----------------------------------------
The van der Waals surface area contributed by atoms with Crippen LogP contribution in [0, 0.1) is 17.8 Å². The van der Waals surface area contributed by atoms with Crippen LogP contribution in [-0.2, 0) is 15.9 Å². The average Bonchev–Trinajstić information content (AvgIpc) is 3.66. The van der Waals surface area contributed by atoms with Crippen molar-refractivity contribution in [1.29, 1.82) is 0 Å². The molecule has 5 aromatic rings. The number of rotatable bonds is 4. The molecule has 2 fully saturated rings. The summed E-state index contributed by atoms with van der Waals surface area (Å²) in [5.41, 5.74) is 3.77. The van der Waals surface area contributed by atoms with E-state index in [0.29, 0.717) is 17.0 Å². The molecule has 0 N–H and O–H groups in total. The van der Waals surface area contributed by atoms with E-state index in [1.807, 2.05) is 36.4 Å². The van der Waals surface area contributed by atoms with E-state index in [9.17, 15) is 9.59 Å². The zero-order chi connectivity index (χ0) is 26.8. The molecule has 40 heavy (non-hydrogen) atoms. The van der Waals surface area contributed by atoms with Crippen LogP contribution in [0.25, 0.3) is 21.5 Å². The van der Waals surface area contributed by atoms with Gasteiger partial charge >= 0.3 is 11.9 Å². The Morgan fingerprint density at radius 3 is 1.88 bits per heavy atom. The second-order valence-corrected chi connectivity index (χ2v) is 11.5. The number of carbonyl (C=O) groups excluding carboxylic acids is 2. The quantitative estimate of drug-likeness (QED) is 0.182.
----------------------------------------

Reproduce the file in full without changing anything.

The van der Waals surface area contributed by atoms with Crippen LogP contribution in [0, 0.1) is 17.8 Å². The van der Waals surface area contributed by atoms with Crippen LogP contribution in [-0.2, 0) is 15.9 Å². The average Bonchev–Trinajstić information content (AvgIpc) is 3.66. The van der Waals surface area contributed by atoms with Crippen molar-refractivity contribution in [1.29, 1.82) is 0 Å². The molecule has 5 aromatic rings. The number of rotatable bonds is 4. The molecule has 2 fully saturated rings. The summed E-state index contributed by atoms with van der Waals surface area (Å²) in [5.41, 5.74) is 3.77. The van der Waals surface area contributed by atoms with E-state index in [0.29, 0.717) is 17.0 Å². The molecule has 0 N–H and O–H groups in total. The van der Waals surface area contributed by atoms with E-state index in [1.807, 2.05) is 36.4 Å². The van der Waals surface area contributed by atoms with E-state index in [9.17, 15) is 9.59 Å². The zero-order chi connectivity index (χ0) is 26.8. The molecule has 40 heavy (non-hydrogen) atoms. The van der Waals surface area contributed by atoms with Crippen LogP contribution in [0.25, 0.3) is 21.5 Å². The van der Waals surface area contributed by atoms with Gasteiger partial charge >= 0.3 is 11.9 Å². The Morgan fingerprint density at radius 3 is 1.88 bits per heavy atom. The second-order valence-corrected chi connectivity index (χ2v) is 11.5. The number of carbonyl (C=O) groups excluding carboxylic acids is 2. The quantitative estimate of drug-likeness (QED) is 0.182.